Moral of the story: never ever click on those spam emails telling you have won stuff, or those wanting help for ill relatives. And what ever you do never ever reply to one, even if it is to say sorry, wrong person. Just don't.
Because that is what this novel is about. An elderly man is found dead and his daughter, Laura, takes it upon herself to find out why he died, as this would appear to not be your normal suicide. Her research takes her to Lagos, Nigeria, where so many of these emails originate from.
So who or what is 419? The number 419 refers to the article in the Nigerian Criminal Code dealing with fraud. In this case scams of the advance fee nature. Such scams have been around for centuries, but became much more common place in the 1980s, and with the arrival of the internet, became open slather as it became increasingly diifficult to track down the origin of the emails sent out. Nigeria is not the only country, by the way, guilty of this type of fraud, but it seems that the emails from Nigeria have a common thread of unbelievable wealth just a few clicks of the mouse away if only you do as asked. It comes back to "If it sounds too good to be true, then it probabaly is". So why do people get sucked into these frauds, losing thousands and thousands in the process? That is what this novel is about. And by crikey it is alarming and good - a real thriller.
While Laura is chasing down those responsible for her father's problems, in Nigeria itself, there are problems of a different kind, Nigeria having been blessed with enormous reserves of mineral wealth, especially oil. Reading this book you could be forgiven for thinking Nigeria is a mess, and in so many ways it is. It has been plundered by the British for over 200 years beginning with slaves, and latterly for its oil and other natural resources. Multinationals like Shell have contributed too to the destruction of the social and traditional fabric of this very diverse population with its various tribes and religious mixes. It is hardly surprising that there are continuously running civil wars, pirates, and a flourishing and very dangerous black market, as well as internet scams. The author focuses his attention on a young man from the coastal area in the south of the country which is slowing being destroyed by the demand for oil, and a young girl from the dry north who is running away from all that she knows. It is inevitable that the worlds of Laura, Nnamdi and Amina will collide, and the author is a master at building the tension, weaving the tale, taking the long route to the climax of the story.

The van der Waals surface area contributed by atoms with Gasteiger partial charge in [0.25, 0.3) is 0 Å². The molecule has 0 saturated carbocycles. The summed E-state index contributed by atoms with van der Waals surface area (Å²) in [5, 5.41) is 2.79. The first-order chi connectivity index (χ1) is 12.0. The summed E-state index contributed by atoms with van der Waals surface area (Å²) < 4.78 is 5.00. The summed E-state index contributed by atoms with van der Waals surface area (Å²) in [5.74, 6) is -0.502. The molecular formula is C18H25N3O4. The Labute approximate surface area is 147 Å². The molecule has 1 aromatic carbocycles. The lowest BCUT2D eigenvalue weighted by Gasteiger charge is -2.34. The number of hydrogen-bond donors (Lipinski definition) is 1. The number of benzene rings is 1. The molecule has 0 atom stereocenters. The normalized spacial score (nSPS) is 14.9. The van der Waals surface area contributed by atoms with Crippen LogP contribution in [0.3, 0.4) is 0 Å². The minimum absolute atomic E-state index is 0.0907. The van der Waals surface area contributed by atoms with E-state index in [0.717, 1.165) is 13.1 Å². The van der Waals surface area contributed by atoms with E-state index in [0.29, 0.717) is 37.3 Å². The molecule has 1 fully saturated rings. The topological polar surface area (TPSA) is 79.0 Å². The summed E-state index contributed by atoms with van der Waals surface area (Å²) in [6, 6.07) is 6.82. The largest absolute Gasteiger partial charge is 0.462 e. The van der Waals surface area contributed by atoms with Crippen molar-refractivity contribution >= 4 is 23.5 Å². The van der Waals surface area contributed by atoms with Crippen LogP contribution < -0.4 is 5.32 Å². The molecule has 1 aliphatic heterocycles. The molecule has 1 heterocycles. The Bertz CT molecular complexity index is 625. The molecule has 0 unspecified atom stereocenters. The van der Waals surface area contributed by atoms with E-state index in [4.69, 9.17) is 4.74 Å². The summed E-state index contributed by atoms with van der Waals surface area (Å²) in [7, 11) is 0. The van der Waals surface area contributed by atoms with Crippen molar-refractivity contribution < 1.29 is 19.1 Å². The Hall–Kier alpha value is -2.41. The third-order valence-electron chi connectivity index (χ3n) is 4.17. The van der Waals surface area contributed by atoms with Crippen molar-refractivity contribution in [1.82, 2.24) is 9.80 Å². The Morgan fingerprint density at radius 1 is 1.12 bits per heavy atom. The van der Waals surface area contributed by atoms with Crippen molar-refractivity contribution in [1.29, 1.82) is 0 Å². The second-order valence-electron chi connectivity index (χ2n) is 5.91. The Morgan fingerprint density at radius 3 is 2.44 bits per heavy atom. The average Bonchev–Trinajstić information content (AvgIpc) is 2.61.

Always looming in the background to the lives of these three is the self styled Chief Ogun Oduduwa of the Obasanjo, essentially a mobster of the highest order who rules through fear. He has his finger in a number of pies including oil running and 419 frauds - a lot to protect.
This is a great read, and at times I found it hard to believe it was fiction. It could be real - we all receive these ridiculous emails - at the click of a mouse, we too could be sucked into this vortex of no return. Laura's father tried to get out, but he couldn't. A google search of '419' will take you to a whole lot pages featuring scam baiters, those who try to scam the scammers. It is a world that you don't really want to be entering, but novels such as this highlight how vigilant we need to be in our own home computer use.